Of course, the big advantage of the Vita is that it's portable, so those games you do buy can be taken anywhere. For some people that's a huge deal on its own, and you'll know if you're one of them. It's also possible to use the PlayStation TV – image quality here is roughly equivalent to that of digital games on PS3 with smoothing on. The PlayStation TV is even smaller than the PlayStation Classic, too. The other people that will want to consider the Vita are people that really want to play Persona. The original disc version is ridiculously expensive and it's not available as a PSOne Classic. There was an enhanced PSP remake in 2009 though, which is more faithful to the Japanese original than the original Revelations: Persona release was. This can be downloaded for Vita, and is considerably cheaper.

If you choose to go down the PlayStation TV route, image sharpness is no worse than you'll get on PlayStation Classic – and you can carry on your game on the portable Vita.

Overall - The Best PlayStation Classic alternatives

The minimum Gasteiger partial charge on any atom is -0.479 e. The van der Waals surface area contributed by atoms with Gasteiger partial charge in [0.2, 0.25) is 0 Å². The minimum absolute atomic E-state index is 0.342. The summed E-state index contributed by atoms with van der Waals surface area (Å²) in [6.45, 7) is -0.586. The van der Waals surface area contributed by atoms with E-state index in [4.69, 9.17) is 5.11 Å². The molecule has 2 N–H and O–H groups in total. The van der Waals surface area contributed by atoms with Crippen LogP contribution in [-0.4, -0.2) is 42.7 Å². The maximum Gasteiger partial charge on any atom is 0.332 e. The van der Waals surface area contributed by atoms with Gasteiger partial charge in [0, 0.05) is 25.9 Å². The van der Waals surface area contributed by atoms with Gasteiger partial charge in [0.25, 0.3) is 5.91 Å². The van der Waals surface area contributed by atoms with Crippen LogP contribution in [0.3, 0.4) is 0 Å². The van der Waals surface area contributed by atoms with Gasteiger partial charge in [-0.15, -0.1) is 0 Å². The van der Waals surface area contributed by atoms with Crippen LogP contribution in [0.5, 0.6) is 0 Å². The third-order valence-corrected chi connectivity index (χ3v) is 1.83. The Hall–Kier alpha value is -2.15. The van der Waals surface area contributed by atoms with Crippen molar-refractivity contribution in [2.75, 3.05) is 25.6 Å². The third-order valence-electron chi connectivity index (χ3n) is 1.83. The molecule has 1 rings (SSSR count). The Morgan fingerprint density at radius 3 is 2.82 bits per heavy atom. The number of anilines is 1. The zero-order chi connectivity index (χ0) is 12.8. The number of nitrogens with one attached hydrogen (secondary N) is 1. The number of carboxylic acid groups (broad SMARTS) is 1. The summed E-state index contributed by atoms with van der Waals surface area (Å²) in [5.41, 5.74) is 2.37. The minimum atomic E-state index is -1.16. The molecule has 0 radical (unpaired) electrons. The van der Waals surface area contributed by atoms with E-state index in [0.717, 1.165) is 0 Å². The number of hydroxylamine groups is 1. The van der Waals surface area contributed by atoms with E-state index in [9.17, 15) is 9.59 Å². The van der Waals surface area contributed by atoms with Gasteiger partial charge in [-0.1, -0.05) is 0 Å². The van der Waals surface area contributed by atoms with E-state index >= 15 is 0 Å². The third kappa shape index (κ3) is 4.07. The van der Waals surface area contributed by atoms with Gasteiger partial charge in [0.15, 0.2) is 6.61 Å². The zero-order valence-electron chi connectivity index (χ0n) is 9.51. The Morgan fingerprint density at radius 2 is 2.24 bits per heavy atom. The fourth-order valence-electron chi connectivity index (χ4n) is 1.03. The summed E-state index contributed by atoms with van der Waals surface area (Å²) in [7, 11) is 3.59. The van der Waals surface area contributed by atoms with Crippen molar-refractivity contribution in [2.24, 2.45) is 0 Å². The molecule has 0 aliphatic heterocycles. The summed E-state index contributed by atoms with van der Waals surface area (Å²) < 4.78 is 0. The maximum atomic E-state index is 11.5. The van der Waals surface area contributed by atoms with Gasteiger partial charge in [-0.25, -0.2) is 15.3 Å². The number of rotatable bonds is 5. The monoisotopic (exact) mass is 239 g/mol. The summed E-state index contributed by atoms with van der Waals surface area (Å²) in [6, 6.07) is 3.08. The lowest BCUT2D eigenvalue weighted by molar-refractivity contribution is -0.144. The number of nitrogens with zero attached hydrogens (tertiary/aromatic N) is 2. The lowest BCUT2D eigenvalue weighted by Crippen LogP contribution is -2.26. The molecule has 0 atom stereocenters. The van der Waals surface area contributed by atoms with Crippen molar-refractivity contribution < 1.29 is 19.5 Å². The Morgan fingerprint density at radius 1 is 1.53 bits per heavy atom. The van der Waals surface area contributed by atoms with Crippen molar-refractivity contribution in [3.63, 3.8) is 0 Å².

The PS3 is the best option for most players, particularly those that don't have to worry about PAL games – it connects to your modern TV, has the best game availability and doesn't require you to mess around with memory cards. If you're willing to splash out some serious cash, the PS2 can offer great options for purists, and the Vita will hit with people who want to play on the move (or just play Persona).

Want something a bit less PlayStation themed? Check out our pick of the best retro consoles (opens in new tab) you can buy right now. 

Nick Thorpe
Nick Thorpe

Nick picked up gaming after being introduced to Donkey Kong and Centipede on his dad's Atari 2600, and never looked back. He joined the Retro Gamer team in 2013 and is currently the magazine's Features Editor, writing long reads about the creation of classic games and the technology that powered them. He's a tinkerer who enjoys repairing and upgrading old hardware, including his prized Neo Geo MVS, and has a taste for oddities including FMV games and bizarre PS2 budget games. A walking database of Sonic the Hedgehog trivia. He has also written for Edge, games™, Linux User & Developer, Metal Hammer and a variety of other publications.